- Q1 earnings season unofficially kicks off on Friday
- The S&P 500 is projected to suffer its first earnings recession since 2020
- Analysts expect a -6.8% yearly profit decline and sales growth of +1.8%
Get ready for more volatility, the next major test for the stock market is upon us.
Wall Street's first-quarter earnings season unofficially begins on Friday, April 14, when notable names like JPMorgan Chase (NYSE: JPM ), Citigroup (NYSE: C ), Wells Fargo (NYSE: WFC ), UnitedHealth (NYSE: UNH ), and Delta Air Lines (NYSE: DAL ) all report their latest financial results.
Investors are bracing for what may be the worst reporting season in almost three years amid the negative impact of several macroeconomic headwinds, such as rising interest rates , persistently high inflation , and slowing economic growth .
"Analysts and companies have been more pessimistic in their earnings outlooks for the first quarter compared to historical averages," wrote FactSet's John Butters in a note.
After earnings per share for the S&P 500 fell -4.6% in the fourth quarter of 2022, earnings are expected to drop -6.8% in the first quarter of 2023 when compared to the same period last year, according to data from FactSet.
If -6.8% is confirmed, that would mark the largest year-over-year earnings decline reported by the index since the second quarter of 2020.
It will also mark the second consecutive quarter in which S&P 500 earnings have declined year-over-year, meeting the technical definition of an earnings recession.
Likewise, Q1 2023 revenue expectations are also worrying, with sales growth expected to rise +1.8% from the same quarter a year earlier. If that is in fact the reality, FactSet pointed out that it would mark the lowest annualized revenue growth reported by the index since Q3 2020.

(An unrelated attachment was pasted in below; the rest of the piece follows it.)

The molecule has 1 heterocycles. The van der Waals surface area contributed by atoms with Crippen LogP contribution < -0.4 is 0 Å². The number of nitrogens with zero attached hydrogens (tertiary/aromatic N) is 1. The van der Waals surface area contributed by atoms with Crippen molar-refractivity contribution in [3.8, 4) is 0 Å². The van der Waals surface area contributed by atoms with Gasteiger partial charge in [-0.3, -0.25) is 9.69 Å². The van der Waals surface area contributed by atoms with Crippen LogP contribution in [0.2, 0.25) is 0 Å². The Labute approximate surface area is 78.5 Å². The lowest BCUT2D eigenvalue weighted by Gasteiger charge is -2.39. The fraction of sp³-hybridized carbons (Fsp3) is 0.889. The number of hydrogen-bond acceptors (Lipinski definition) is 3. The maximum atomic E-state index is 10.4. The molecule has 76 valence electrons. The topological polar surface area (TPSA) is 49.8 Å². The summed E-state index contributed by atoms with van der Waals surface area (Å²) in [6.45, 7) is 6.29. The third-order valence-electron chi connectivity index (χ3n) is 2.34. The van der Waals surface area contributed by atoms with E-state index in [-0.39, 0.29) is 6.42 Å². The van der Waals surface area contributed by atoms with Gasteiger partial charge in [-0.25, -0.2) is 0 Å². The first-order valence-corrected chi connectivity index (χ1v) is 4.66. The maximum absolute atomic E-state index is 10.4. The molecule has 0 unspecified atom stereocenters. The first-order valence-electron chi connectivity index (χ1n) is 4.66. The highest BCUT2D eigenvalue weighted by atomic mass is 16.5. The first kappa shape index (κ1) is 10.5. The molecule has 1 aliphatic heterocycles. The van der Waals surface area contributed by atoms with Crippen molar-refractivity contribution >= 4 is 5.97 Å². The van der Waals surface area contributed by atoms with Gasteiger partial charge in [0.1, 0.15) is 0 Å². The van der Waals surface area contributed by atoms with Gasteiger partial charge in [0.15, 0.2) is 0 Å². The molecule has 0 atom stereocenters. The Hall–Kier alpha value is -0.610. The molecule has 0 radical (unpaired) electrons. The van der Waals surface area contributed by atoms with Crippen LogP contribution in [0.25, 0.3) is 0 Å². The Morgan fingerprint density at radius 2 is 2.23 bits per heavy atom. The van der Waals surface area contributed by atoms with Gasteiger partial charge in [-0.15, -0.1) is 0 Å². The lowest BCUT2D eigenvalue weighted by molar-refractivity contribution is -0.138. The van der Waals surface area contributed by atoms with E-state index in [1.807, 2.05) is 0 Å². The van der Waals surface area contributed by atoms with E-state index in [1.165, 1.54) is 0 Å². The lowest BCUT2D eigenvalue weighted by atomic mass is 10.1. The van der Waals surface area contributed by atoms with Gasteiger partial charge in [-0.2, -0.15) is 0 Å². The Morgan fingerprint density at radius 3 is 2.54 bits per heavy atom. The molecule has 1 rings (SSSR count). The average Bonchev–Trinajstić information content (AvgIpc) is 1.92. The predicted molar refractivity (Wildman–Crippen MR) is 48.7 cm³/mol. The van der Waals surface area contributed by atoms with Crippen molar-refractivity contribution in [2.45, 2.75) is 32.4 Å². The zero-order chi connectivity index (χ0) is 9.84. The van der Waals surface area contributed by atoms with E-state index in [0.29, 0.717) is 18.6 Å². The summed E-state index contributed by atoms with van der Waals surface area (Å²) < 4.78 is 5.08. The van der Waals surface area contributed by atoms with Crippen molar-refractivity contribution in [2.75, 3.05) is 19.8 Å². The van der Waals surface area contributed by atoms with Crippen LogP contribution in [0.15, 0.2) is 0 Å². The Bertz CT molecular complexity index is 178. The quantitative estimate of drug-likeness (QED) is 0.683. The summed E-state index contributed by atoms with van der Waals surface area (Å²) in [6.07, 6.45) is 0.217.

Beyond the top-and bottom-line numbers, investors will pay close attention to announcements on forward guidance for the second half of the year, given the uncertain macroeconomic outlook, which has seen recession fears mount lately.
Other key issues likely to come up will be the health of the U.S. consumer, future hiring plans, as well as lingering supply chain concerns.
My personal belief is that a higher percentage of companies will lower their outlook for earnings and sales growth for the months ahead, considering the current economic climate.
Markets are heading into the Q1 reporting season on strong footing amid growing speculation the Federal Reserve will soon end its rate-hike cycle and possibly cut rates by the end of the year in response to worsening economic conditions and signs of cooling inflation.
The tech-heavy Nasdaq has been the best performer of the three major U.S. indices by a wide margin so far in 2023, surging almost 20% as investors piled back into the battered growth stocks of yesteryear.
Meanwhile, the benchmark S&P 500 index and the blue-chip Dow Jones Industrials Average are up 8.1% and 2.7% respectively year-to-date.
Next Week: Tesla, Netflix Earnings & Housing Data
Next week is expected to be another busy one as Q1 earnings shift into high gear. Bank of America (NYSE: BAC ), Goldman Sachs (NYSE: GS ), Johnson & Johnson (NYSE: JNJ ), and Netflix (NASDAQ: NFLX ) are scheduled for Tuesday, April 18.
Procter & Gamble (NYSE: PG ) then closes out the week, with its Q1 numbers slated for Friday, April 21.
You can take a deep dive into all those companies' earnings data and expectations on InvestingPro.
The April Philly Fed manufacturing index and March existing home sales figures are both set for release on Thursday, while the latest manufacturing and services sector PMI prints are on the agenda for Friday.
The data will be key in determining the Fed’s next move at its May meeting. As of Friday morning, financial markets are pricing in a roughly 70% chance of a 25-basis point rate hike at the Fed’s May 2-3 FOMC meeting and a 30% chance of no action, according to Investing.com’s.
Disclosure: At the time of writing, I am long on the S&P 500, and the Nasdaq 100 via the SPDR S&P 500 ETF (SPY), and the Invesco QQQ Trust ETF (QQQ). I am also long on the Technology Select Sector SPDR ETF (XLK).
I regularly rebalance my portfolio of individual stocks and ETFs based on ongoing risk assessment of both the macroeconomic environment and companies' financials. The views discussed in this article are solely the opinion of the author and should not be taken as investment advice.
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